|Abstract or Summary
- According to Engel, Blackwell, and Miniard (1993), evaluative criteria refer to
"the standards and specifications used by consumers to compare different products and
brands" (p. 51). Many studies have examined the importance of clothing evaluative
criteria used by consumers in their decision making. However, few studies have compared
the clothing evaluative criteria used by consumers in different countries.
Therefore, the purpose of the study was to compare the influence of culture on the
importance placed on clothing evaluative criteria between Taiwanese and United States
college women. Self-administered questionnaires were used for data collection. Seven-point
scales were used to measure the importance of 12 clothing criteria: fabric,
comfortable to wear, size/fit, quality, country of origin, color, pleasing to others,
suitability, price, style, and coordination. The questionnaire also measured respondent's
demographic characteristics. The questionnaire was first developed in English, translated
into Chinese, and then back-translated into English.
Questionnaires were handed out in classes at Oregon State University in the
United States and at Fu-Jen Catholic University in Taiwan. A convenience sample of 233
female students received questionnaires (102 U.S. and 131 Taiwanese). Overall, 119
Taiwanese and 84 U.S. college women, who were qualified and completed the
questionnaires, served as subjects. Data from the questionnaires were analyzed using t-tests.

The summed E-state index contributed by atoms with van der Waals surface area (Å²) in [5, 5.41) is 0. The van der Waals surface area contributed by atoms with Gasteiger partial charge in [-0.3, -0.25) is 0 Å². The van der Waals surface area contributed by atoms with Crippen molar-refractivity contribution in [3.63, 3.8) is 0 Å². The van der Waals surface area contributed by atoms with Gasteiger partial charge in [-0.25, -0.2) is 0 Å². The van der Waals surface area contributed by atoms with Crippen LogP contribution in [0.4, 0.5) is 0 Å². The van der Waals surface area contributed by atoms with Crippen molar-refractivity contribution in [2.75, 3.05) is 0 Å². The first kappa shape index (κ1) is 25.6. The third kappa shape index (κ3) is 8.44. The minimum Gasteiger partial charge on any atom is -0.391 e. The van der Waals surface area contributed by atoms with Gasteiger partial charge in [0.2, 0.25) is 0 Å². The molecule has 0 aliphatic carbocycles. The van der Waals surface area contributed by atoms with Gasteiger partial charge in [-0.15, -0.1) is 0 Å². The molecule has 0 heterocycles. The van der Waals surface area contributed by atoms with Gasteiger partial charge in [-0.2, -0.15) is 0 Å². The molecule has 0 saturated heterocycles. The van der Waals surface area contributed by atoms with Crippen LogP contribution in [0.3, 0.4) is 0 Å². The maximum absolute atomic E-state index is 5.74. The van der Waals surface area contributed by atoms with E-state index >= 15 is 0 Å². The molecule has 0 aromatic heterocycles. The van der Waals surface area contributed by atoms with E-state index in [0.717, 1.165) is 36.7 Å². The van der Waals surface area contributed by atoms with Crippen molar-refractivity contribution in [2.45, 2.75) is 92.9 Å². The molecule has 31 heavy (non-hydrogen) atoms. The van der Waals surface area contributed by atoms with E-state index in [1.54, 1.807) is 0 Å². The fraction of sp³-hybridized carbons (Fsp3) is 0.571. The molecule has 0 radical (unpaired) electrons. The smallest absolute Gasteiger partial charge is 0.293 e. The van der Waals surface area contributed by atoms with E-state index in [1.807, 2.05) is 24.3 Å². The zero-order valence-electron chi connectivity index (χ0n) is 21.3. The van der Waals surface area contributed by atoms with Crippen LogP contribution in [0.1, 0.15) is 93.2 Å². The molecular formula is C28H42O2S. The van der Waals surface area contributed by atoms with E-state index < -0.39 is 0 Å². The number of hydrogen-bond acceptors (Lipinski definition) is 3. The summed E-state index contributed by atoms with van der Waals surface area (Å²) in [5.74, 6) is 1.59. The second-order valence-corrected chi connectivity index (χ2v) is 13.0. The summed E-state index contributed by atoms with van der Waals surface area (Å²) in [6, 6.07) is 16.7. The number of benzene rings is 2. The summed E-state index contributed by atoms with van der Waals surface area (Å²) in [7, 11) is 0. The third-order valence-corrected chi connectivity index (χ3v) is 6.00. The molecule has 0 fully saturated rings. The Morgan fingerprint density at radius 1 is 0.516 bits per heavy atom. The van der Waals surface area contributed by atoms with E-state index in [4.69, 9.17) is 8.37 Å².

The findings indicated that the importance placed on clothing evaluative criteria
was partially influenced by the nationality of the respondents. No significant differences
were found between the two groups in the importance of style, coordination, color, fabric,
price, pleasing to others, and brand name (p>.05). However, significant differences were
found between the two groups in the importance of comfortable to wear, size/fit, quality,
country of origin, and suitability (p<.05). Despite the significant differences found for
these evaluative criteria, the mean importance scores were very similar between the two
groups. Based upon mean importance scores, the evaluative criterion, size/fit (mean: U.S.=6.69, Taiwan=6.29) was the most important criterion for both groups.
Based on the results from this study, consumer decision making of U.S. and
Taiwanese college females may be very similar for purchasing apparel. International
marketers and retailers may use cross-national comparison studies related to Taiwan
market that deal with the consumer decision process such as the present study for their
international marketing strategies.